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Angel Orensanz Cultural Foundation

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Basic Information

Location 172 Norfolk St, New York, NY 10002, United States
Phone number +1 212-529-7194
Country United States
City New York

General Information

Open to visitors yes
Need appointment no
Handicap accessibility no
Website http://www.orensanz.org/
Geographical Coordinates 40.72114,-73.98574


Summary

The Angel Orensanz Center (originally, Anshe Chesed Synagogue; also formerly known as the Norfolk Street Congregation and Anshe Slonim Synagogue) is located at 172 Norfolk Street (between Stanton Street and East Houston Street) on the Lower East Side of New York City, New York. It is housed in a Gothic Revival synagogue which was the largest synagogue in the United States at the time of its construction, and is one of the few built in Gothic Revival style. Currently, the Angel Orensanz Center operates as an Angel Orensanz’s studio as well as a center for the arts, providing a cultural and artistic place to encounter Angel’s creations.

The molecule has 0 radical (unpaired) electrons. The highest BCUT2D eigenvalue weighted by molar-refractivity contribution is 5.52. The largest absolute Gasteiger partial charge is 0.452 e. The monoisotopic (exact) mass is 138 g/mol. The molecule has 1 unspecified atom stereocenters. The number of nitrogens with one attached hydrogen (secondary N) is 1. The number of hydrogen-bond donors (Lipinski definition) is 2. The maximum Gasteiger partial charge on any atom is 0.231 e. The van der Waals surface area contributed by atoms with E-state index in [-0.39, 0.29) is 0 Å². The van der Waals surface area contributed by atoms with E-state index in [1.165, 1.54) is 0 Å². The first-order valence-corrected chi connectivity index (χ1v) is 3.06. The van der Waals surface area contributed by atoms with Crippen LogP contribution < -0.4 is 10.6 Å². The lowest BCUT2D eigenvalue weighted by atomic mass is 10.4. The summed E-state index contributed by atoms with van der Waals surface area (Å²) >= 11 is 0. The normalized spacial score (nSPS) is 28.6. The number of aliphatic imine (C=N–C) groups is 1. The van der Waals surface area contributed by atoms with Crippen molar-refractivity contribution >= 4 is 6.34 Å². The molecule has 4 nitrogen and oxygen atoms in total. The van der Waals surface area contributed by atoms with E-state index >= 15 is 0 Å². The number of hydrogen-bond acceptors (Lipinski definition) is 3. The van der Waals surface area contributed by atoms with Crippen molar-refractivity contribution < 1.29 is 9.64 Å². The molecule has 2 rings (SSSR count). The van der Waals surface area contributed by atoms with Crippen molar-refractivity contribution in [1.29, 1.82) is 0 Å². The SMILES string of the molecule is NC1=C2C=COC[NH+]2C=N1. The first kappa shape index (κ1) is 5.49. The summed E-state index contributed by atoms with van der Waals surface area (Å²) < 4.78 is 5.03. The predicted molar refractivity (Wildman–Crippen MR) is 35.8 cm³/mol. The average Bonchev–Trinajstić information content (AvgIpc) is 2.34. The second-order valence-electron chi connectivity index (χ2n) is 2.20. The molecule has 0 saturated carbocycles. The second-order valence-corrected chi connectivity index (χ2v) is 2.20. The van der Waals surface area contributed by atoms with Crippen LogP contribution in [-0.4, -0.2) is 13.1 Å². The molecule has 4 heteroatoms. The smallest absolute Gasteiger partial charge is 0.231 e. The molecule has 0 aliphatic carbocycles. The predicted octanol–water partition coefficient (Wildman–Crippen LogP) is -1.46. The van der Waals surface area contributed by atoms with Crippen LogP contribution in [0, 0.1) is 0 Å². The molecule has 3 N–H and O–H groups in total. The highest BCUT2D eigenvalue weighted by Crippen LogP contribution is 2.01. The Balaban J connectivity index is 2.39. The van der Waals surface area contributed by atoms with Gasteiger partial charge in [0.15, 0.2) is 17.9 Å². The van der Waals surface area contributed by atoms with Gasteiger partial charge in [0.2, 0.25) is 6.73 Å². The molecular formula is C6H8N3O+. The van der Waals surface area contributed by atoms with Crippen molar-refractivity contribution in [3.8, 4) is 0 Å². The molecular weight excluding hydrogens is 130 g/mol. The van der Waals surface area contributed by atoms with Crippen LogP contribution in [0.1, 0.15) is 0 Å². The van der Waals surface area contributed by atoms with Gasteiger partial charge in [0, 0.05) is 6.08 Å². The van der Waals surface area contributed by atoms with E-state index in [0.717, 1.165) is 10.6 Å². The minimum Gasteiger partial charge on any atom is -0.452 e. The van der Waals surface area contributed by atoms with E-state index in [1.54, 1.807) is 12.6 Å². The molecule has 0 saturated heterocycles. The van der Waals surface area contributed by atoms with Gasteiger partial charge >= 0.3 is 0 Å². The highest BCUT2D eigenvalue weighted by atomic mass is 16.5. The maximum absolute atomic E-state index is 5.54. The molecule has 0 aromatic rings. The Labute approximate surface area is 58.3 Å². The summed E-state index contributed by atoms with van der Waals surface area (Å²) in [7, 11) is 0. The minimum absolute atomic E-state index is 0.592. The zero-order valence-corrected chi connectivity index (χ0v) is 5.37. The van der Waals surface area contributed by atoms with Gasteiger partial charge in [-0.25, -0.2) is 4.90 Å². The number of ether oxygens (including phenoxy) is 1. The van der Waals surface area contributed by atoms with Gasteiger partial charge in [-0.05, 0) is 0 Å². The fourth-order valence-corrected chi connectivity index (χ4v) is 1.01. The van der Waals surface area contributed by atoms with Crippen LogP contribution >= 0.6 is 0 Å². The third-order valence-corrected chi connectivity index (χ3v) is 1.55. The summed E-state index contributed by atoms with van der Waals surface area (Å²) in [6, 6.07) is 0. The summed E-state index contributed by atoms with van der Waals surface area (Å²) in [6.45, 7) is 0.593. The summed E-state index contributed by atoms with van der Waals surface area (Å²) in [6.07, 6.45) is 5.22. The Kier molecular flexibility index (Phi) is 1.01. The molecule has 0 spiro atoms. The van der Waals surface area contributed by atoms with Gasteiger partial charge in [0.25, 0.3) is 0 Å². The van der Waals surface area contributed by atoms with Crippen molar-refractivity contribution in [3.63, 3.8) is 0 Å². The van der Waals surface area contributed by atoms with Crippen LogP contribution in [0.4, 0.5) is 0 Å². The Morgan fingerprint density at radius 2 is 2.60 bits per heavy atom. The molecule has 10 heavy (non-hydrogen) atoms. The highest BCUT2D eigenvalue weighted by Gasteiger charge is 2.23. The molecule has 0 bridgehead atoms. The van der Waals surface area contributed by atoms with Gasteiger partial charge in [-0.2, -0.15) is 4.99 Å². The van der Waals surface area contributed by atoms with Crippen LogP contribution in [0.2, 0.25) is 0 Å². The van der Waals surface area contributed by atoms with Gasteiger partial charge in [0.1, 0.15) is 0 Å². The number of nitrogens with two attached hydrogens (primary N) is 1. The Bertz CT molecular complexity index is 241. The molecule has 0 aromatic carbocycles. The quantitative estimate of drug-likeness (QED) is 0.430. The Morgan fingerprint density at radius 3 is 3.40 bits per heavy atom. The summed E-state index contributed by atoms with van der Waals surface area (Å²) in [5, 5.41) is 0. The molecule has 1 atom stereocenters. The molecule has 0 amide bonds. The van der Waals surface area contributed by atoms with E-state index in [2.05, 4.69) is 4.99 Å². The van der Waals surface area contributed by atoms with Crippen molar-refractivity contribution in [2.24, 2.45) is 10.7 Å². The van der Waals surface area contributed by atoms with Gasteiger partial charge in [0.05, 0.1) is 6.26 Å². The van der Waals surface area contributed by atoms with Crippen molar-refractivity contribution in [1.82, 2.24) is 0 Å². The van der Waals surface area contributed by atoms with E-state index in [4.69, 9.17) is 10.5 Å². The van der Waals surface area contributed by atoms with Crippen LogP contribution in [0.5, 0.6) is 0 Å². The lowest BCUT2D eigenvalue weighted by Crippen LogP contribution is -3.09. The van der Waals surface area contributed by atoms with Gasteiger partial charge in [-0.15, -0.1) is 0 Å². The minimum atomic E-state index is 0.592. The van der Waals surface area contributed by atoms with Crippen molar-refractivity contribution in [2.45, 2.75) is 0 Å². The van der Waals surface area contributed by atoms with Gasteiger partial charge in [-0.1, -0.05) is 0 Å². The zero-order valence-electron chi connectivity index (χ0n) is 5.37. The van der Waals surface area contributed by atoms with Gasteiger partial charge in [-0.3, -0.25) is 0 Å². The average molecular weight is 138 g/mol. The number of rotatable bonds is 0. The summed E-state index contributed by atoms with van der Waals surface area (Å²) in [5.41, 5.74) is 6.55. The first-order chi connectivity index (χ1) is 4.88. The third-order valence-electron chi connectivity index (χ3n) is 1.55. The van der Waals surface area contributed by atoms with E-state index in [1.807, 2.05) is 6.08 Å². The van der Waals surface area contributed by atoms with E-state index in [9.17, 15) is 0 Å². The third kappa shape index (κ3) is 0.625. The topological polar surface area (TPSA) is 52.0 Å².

History and time period

Built in 1849, for the Ansche Chesed Congregation (People of Kindness), the Angel Orensanz Center is the oldest surviving synagogue building in New York, and the fourth-oldest surviving synagogue building in the United States. The synagogue was built by the Reform Congregation Ansche Chesed (People of Kindness), a congregation of primarily comprising of German Jews that were the third Jewish congregation in New York City. The building was designed by Eisenach/Germany-born architect Alexander Saeltzer and was sold to the Shaari Rachmim Congregation (Gates of Mercy) in 1873, to the First Hungarian Congregation Ohab Zedek (To Love Righteousness) in 1886, and to the Sheveth Achim Anshe Slonim congregation in 1921, who used it until 1974. That year, the synagogue was abandoned, and it was later vandalized. Spanish sculptor and painter Angel Orensanz purchased the property in 1986. He restored it, and converted it into an art gallery and performance space known as the Angel Orensanz Foundation Center for the Arts. The building was designated as a historic landmark by New York City the following year. It has subsequently become home to the Shul of New York, a liberal Reform synagogue.


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